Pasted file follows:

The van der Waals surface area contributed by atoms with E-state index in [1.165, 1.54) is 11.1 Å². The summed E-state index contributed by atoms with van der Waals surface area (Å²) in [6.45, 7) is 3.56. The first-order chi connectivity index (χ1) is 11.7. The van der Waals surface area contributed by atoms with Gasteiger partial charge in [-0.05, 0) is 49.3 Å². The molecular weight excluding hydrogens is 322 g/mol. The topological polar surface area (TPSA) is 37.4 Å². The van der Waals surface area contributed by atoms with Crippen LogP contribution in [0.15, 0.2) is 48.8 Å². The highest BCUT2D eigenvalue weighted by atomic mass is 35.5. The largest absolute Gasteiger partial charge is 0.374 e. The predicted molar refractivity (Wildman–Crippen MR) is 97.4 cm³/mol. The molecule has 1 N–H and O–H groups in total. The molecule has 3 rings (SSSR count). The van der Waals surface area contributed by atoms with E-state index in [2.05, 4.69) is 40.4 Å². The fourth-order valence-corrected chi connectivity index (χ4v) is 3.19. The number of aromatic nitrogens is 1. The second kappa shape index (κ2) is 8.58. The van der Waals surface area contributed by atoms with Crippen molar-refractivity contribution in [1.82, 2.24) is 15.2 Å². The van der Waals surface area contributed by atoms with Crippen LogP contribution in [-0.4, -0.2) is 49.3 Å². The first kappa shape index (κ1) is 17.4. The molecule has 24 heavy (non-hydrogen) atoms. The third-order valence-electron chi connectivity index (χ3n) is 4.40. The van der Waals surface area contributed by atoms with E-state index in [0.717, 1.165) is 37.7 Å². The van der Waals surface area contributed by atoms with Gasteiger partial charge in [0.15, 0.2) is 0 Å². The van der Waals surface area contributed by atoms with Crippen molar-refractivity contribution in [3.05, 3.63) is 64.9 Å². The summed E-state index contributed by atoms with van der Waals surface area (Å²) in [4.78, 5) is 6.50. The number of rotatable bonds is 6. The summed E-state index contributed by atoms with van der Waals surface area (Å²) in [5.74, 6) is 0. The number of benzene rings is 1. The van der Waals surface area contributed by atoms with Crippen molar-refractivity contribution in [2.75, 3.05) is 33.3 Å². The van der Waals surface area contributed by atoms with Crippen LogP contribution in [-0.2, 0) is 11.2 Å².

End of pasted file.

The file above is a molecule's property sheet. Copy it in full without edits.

The van der Waals surface area contributed by atoms with E-state index in [1.165, 1.54) is 11.1 Å². The summed E-state index contributed by atoms with van der Waals surface area (Å²) in [6.45, 7) is 3.56. The first-order chi connectivity index (χ1) is 11.7. The van der Waals surface area contributed by atoms with Gasteiger partial charge in [-0.05, 0) is 49.3 Å². The molecular weight excluding hydrogens is 322 g/mol. The topological polar surface area (TPSA) is 37.4 Å². The van der Waals surface area contributed by atoms with Crippen LogP contribution in [0.15, 0.2) is 48.8 Å². The highest BCUT2D eigenvalue weighted by atomic mass is 35.5. The largest absolute Gasteiger partial charge is 0.374 e. The predicted molar refractivity (Wildman–Crippen MR) is 97.4 cm³/mol. The molecule has 1 N–H and O–H groups in total. The molecule has 3 rings (SSSR count). The van der Waals surface area contributed by atoms with E-state index in [2.05, 4.69) is 40.4 Å². The fourth-order valence-corrected chi connectivity index (χ4v) is 3.19. The number of aromatic nitrogens is 1. The second kappa shape index (κ2) is 8.58. The van der Waals surface area contributed by atoms with Crippen molar-refractivity contribution in [1.82, 2.24) is 15.2 Å². The van der Waals surface area contributed by atoms with Crippen LogP contribution in [-0.4, -0.2) is 49.3 Å². The first kappa shape index (κ1) is 17.4. The molecule has 24 heavy (non-hydrogen) atoms. The third-order valence-electron chi connectivity index (χ3n) is 4.40. The van der Waals surface area contributed by atoms with E-state index in [0.717, 1.165) is 37.7 Å². The van der Waals surface area contributed by atoms with Gasteiger partial charge in [0.15, 0.2) is 0 Å². The van der Waals surface area contributed by atoms with Crippen molar-refractivity contribution in [3.05, 3.63) is 64.9 Å². The summed E-state index contributed by atoms with van der Waals surface area (Å²) in [4.78, 5) is 6.50. The number of rotatable bonds is 6. The summed E-state index contributed by atoms with van der Waals surface area (Å²) in [5.74, 6) is 0. The number of benzene rings is 1. The van der Waals surface area contributed by atoms with Crippen molar-refractivity contribution in [2.75, 3.05) is 33.3 Å². The van der Waals surface area contributed by atoms with Crippen LogP contribution in [-0.2, 0) is 11.2 Å².